Here are the softwares developped at the CIML and through our collaboration with the Institut Fresnel



 Unsupervised particle LOCalization (UNLOC) developed on Matlab and ImageJ by the He&Marguet & PhyTI teams

The UNLOC ImageJ plugin, including a user’s manual and the scripts for the charts is freely available here for academic and nonprofit use and referenced as Mailfert et al, Biophys J, 2018 DOI: 10.1016/j.bpj.2018.06.02.

UNLOC has been developed in close collaboration with Nicolas Bertaux (Institut Fresnel, PhyTI team).

A theoretical defining of the reliability of single-molecule localization microscopy (SMLM) observations is pre-requisite to assessing accuracy and robustness for localization precision. We have characterized the bias on the localization precision based on an appropriate estimator and the Cramér-Rao bound (CRB) without prior knowledge on the intensity to avoid a noticeable overestimation on the precision of localization for data with high local density/frame or complex background or both. Our theoretical study allowed us to develop new tools for accurate quantitative SMLM analyses:

(i)    a unique density-SNR space diagram that enables standardized evaluation of the localization accuracy expected from experimental data;


Density-SNR space diagram. The low density (LD), high density (HD) and non-resolvable (NR) regions are green, orange and red color-coded, respectively. The LD/HD limit is independent of the SNR. Then, in a green to orange transition, the bias ?b becomes of the same order of magnitude as ???? the precision of localization. Accurate data analysis then requires an HD algorithm up to a density where the particles are no longer resolvable (orange to red transition). This limit, which depends on the SNR, is set by the level of PFA stringency acceptable for a given experiment. The isocurves delineate in the case of uniformly distributed particles the precision reached by 80% of the particles (??=80%).

(ii)    UNLOC, a real parameter-free, robust and fast computing algorithm available as a plugin for ImageJ and especially useful for any inexperienced researchers requiring rigorous SMLM quantification.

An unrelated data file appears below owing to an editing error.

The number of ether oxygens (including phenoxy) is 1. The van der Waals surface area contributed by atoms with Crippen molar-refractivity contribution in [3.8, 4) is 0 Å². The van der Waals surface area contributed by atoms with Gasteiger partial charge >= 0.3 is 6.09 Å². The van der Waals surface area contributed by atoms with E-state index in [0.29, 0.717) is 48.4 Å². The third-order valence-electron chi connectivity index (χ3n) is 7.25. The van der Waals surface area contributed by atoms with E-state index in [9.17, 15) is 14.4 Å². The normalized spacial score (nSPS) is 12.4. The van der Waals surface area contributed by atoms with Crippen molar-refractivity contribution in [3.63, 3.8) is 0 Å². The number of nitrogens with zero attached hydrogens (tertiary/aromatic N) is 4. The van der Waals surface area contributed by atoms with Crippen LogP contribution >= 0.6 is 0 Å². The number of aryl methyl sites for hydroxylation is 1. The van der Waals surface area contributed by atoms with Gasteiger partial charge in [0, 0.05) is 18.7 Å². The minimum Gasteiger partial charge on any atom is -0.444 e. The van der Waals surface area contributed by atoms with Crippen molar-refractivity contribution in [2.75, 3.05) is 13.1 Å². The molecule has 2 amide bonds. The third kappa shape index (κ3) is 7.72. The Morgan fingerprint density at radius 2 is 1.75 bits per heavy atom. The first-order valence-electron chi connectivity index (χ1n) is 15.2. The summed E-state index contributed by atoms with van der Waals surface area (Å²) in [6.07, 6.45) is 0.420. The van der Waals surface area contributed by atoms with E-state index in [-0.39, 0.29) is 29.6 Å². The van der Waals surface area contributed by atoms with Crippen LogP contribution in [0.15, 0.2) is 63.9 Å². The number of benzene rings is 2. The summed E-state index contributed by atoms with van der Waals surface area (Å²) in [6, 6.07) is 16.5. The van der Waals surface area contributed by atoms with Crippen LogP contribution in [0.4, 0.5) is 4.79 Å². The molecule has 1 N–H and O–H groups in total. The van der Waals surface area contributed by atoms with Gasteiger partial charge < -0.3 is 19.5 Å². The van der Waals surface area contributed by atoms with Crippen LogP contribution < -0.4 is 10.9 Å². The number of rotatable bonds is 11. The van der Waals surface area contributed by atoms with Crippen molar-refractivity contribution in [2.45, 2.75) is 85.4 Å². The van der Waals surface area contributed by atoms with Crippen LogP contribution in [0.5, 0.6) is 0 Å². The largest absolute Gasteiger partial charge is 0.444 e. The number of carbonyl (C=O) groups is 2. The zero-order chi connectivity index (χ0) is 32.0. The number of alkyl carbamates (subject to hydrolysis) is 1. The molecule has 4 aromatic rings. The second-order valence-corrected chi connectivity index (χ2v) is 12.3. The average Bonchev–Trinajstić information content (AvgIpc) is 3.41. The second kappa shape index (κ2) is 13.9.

-    Although UNLOC accounts for spatiotemporal variations in the background, signal-to-noise (SNR) and local particle density, it only requires the PSF size of the microscope to build a list of particle localizations.
-    UNLOC is divided into three modules: (i) a detection/estimation module performed in an iterative process together with optimization of the number, position and intensity of the particles, and also the PSF size if requested; (ii) a reconnection module to minimize an overrepresentation of particles in the reconstructed image using statistical tracking of the particle history over the frames; (iii) an optional module for drift correction and classical image rendering methods.

UNLOC ImagImm2

dSTORM super-resolved image of Alexa FluorTM 647-phalloidin labeled actin filaments in fixed COS-7 cells analyzed by UNLOC. The sample preparation is described in Xu et al., Nat Meth 2012.


Methods for Automated and Accurate Analysis of Cell Signals (MAAACS)

This software was developed in close collaboration with Nicolas Bertaux (Institut Fresnel, PhyTi team) and is freely downloadable here.


 T cell calcium signal processing. (A) Automatic tracking of high density moving cells by MAAACS (B) Automatic signal analysis (normalization, thresholds). (C) Graphical representations of the quantitative parameters (% of responding cells, fluorescence amplitude, time fraction above threshold, frequency of bursts) calculated from a movie submitted to MAAACS analysis.